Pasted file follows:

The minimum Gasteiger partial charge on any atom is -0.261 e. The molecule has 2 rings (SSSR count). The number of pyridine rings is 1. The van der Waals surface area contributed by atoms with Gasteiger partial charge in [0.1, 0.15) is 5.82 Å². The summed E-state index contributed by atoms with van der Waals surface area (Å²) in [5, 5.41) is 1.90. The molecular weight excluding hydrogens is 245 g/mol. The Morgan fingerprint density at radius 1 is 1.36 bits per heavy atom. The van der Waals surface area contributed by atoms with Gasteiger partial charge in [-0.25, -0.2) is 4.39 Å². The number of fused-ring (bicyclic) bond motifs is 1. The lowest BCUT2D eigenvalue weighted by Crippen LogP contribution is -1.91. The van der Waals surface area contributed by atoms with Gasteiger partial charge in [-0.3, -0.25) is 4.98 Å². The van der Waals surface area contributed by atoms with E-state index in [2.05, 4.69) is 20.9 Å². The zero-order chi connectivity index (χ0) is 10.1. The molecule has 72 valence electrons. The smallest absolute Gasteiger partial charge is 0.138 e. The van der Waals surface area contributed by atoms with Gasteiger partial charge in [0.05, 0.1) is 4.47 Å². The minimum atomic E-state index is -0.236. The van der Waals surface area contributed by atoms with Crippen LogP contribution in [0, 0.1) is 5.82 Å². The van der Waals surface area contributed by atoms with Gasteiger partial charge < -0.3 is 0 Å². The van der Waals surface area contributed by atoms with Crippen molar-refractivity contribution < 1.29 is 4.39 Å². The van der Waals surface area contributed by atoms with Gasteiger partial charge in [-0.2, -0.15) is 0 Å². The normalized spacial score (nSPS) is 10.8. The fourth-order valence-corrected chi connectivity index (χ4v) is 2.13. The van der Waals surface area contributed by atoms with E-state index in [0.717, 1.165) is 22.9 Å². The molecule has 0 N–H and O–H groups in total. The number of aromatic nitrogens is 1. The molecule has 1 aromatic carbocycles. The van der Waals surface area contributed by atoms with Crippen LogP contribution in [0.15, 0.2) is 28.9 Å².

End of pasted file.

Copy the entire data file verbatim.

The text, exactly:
The minimum Gasteiger partial charge on any atom is -0.261 e. The molecule has 2 rings (SSSR count). The number of pyridine rings is 1. The van der Waals surface area contributed by atoms with Gasteiger partial charge in [0.1, 0.15) is 5.82 Å². The summed E-state index contributed by atoms with van der Waals surface area (Å²) in [5, 5.41) is 1.90. The molecular weight excluding hydrogens is 245 g/mol. The Morgan fingerprint density at radius 1 is 1.36 bits per heavy atom. The van der Waals surface area contributed by atoms with Gasteiger partial charge in [-0.25, -0.2) is 4.39 Å². The number of fused-ring (bicyclic) bond motifs is 1. The lowest BCUT2D eigenvalue weighted by Crippen LogP contribution is -1.91. The van der Waals surface area contributed by atoms with Gasteiger partial charge in [-0.3, -0.25) is 4.98 Å². The van der Waals surface area contributed by atoms with E-state index in [2.05, 4.69) is 20.9 Å². The zero-order chi connectivity index (χ0) is 10.1. The molecule has 72 valence electrons. The smallest absolute Gasteiger partial charge is 0.138 e. The van der Waals surface area contributed by atoms with Gasteiger partial charge in [0.05, 0.1) is 4.47 Å². The minimum atomic E-state index is -0.236. The van der Waals surface area contributed by atoms with Crippen LogP contribution in [0, 0.1) is 5.82 Å². The van der Waals surface area contributed by atoms with Gasteiger partial charge < -0.3 is 0 Å². The van der Waals surface area contributed by atoms with Crippen molar-refractivity contribution < 1.29 is 4.39 Å². The van der Waals surface area contributed by atoms with Gasteiger partial charge in [-0.2, -0.15) is 0 Å². The normalized spacial score (nSPS) is 10.8. The fourth-order valence-corrected chi connectivity index (χ4v) is 2.13. The van der Waals surface area contributed by atoms with E-state index in [0.717, 1.165) is 22.9 Å². The molecule has 0 N–H and O–H groups in total. The number of aromatic nitrogens is 1. The molecule has 1 aromatic carbocycles. The van der Waals surface area contributed by atoms with Crippen LogP contribution in [0.15, 0.2) is 28.9 Å².